“(This hospital) was absolutely the best place that I have ever received treatment. That’s because of all of the doctors and the nurses and all those that contributed to my care. I just thank you, and God bless you.”

Audio transcription #2: “From beginning to end, it was a totally dissatisfactory performance. They did not register me properly; they did not mail the application information in advance. When I got there, they blamed me that they had mailed it to me. I had to fill out the information while I was there. Even when I gave it to them, the information in the computer was actually information relevant to my father, who had been a patient twenty-six years previously.

“So they had my address listed as his address, which was twenty-six years out of date.

“The actual care that I received was absolutely worthless. The person with whom I spoke had no idea how to respond to any of my questions, and quite frankly, I feel like I know more about sleep apnea than the person to whom I spoke. It was a complete waste of time; I wish I had not gone; and then, finally, I got billed 370 something dollars for the visit. I spoke to somebody for maybe fifteen minutes, and because of insurance, the bill to me ended up being adjusted to $132, which was a total waste of money.”

Delivering What Patients Want: More than eighty-five percent – 85.7 percent of senior healthcare executives surveyed during the first quarter of 2016 – indicate that, “Our organization will be focused on improving patient experience during 2016.” In a separate study, the Deloitte Contact Center Survey found that 62 percent of organizations view customer experience provided through contact centers as a competitive differentiator.

Significant financial consequence secures the priority of improving patient experiences. Based on reports from CMS regarding national healthcare expenditures per capita, the cost of the loss of loyalty – of just one patient deciding not to come back to a specific healthcare organization for the rest of his or her life – could account for $400,000.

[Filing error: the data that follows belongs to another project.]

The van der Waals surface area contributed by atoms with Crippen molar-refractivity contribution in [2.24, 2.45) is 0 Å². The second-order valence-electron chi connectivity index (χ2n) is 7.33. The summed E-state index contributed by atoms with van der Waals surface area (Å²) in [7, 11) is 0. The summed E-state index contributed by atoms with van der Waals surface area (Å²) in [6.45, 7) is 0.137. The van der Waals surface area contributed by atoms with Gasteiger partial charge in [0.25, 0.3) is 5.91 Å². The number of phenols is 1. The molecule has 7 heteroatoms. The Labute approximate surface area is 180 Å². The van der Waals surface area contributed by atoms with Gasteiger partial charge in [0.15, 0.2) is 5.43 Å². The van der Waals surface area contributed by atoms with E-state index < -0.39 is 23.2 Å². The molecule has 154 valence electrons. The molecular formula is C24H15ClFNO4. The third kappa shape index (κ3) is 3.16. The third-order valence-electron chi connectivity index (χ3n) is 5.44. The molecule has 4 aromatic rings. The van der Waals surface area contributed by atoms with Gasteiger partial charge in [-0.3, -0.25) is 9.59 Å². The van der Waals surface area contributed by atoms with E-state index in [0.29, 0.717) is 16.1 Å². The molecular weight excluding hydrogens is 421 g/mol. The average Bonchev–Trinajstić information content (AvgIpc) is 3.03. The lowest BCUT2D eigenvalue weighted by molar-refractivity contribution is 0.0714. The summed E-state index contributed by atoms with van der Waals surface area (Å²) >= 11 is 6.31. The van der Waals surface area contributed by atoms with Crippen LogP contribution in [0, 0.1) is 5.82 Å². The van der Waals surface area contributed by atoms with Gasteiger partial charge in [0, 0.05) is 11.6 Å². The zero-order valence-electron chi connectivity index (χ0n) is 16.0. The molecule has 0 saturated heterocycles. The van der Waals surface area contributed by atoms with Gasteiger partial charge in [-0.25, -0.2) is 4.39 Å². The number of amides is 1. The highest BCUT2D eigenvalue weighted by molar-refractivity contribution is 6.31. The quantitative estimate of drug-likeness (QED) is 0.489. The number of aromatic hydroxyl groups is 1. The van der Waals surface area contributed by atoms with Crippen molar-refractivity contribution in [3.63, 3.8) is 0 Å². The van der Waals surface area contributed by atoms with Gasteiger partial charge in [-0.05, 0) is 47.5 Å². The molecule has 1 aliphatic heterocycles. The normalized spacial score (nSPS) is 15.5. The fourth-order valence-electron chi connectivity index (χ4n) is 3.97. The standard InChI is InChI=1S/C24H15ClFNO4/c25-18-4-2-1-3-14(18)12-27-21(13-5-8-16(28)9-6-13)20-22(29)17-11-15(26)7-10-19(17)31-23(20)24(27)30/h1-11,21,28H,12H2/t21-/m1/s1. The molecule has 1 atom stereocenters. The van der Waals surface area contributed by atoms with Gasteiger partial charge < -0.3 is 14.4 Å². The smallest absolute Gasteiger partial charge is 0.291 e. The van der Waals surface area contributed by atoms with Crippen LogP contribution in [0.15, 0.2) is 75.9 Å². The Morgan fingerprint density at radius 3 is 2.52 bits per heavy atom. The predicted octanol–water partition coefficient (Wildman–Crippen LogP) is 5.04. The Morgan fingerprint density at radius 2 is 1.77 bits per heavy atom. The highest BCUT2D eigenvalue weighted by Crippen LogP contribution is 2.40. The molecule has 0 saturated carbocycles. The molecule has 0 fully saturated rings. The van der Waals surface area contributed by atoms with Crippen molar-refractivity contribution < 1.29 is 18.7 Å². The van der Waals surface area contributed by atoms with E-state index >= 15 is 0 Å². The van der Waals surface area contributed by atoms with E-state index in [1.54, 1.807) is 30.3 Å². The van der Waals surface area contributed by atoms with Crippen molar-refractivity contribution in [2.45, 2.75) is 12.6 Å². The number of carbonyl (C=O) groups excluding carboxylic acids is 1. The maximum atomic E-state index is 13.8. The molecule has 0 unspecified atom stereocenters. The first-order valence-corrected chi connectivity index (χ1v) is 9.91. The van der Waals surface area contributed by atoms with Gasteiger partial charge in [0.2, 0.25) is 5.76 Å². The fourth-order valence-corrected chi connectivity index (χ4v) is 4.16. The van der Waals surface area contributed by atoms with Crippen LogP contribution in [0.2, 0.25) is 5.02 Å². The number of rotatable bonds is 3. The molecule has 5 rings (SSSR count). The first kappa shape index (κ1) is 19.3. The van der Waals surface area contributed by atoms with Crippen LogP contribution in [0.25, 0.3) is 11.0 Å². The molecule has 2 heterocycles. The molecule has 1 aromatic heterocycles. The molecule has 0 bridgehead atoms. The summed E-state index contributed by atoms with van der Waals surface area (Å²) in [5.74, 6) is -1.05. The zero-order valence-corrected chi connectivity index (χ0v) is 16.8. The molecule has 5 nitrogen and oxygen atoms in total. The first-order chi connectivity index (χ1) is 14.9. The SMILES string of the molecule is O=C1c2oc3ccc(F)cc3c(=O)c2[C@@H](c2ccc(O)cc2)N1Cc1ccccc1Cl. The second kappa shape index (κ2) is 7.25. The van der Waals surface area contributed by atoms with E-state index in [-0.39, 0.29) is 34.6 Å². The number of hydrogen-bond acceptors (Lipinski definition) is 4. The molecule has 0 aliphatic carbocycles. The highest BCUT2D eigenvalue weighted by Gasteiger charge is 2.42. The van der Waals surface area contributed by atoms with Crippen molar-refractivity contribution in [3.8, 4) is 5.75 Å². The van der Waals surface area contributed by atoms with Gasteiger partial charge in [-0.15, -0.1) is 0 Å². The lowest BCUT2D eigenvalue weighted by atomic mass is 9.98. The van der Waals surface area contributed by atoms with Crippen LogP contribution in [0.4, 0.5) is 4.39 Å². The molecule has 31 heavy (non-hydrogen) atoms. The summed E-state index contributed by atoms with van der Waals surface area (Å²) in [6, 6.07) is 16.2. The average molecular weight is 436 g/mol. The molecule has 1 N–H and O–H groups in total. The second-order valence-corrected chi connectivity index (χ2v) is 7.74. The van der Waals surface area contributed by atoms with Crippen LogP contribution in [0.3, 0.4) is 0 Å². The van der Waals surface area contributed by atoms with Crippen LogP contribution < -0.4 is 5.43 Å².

By 2020, customer experience will overtake price and product as the key brand differentiator, according to Customer’s 2020 Report. Additional research by The Executive Report on customer experience indicates that 79.7 percent of respondents believe the contact center is involved in defining the customer experience.

FUEL Patient Experiences: The acronym FUEL provides an easy-to-remember guide to enable transformative patient experiences:

Focus Through the Patients’ Eyes: Patient experience (PX) mapping creates a flow chart of every single touchpoint from the patient’s perspective. It identifies all the people, processes, environments, and technologies the patient encounters including call transfers, paperwork, and wait times. PX maps identify how contact centers can strengthen trust and improve handoffs of care.

One leading healthcare contact center conducts their own ongoing patient satisfaction surveys to identify opportunities for improvement before the next CAHPS survey. By the time the CAPHS results are published, they have proactively improved their scores.

Unify Actions With Budgeted Priorities: Contact center PX hubs can choose to support only mission-critical priorities. They can drive physician referrals to the practices of newly employed physicians. They can also serve as a part of the standard of care for reducing preventable readmissions. As reported in the Q2 2016 issue of Provider Advisor, one leading healthcare contact center reduced the organization’s readmission rate by 25 percent, decreased CMS fines by nearly $2 million, and raised the kept appointment rate for post-discharge physician visits to 87 percent.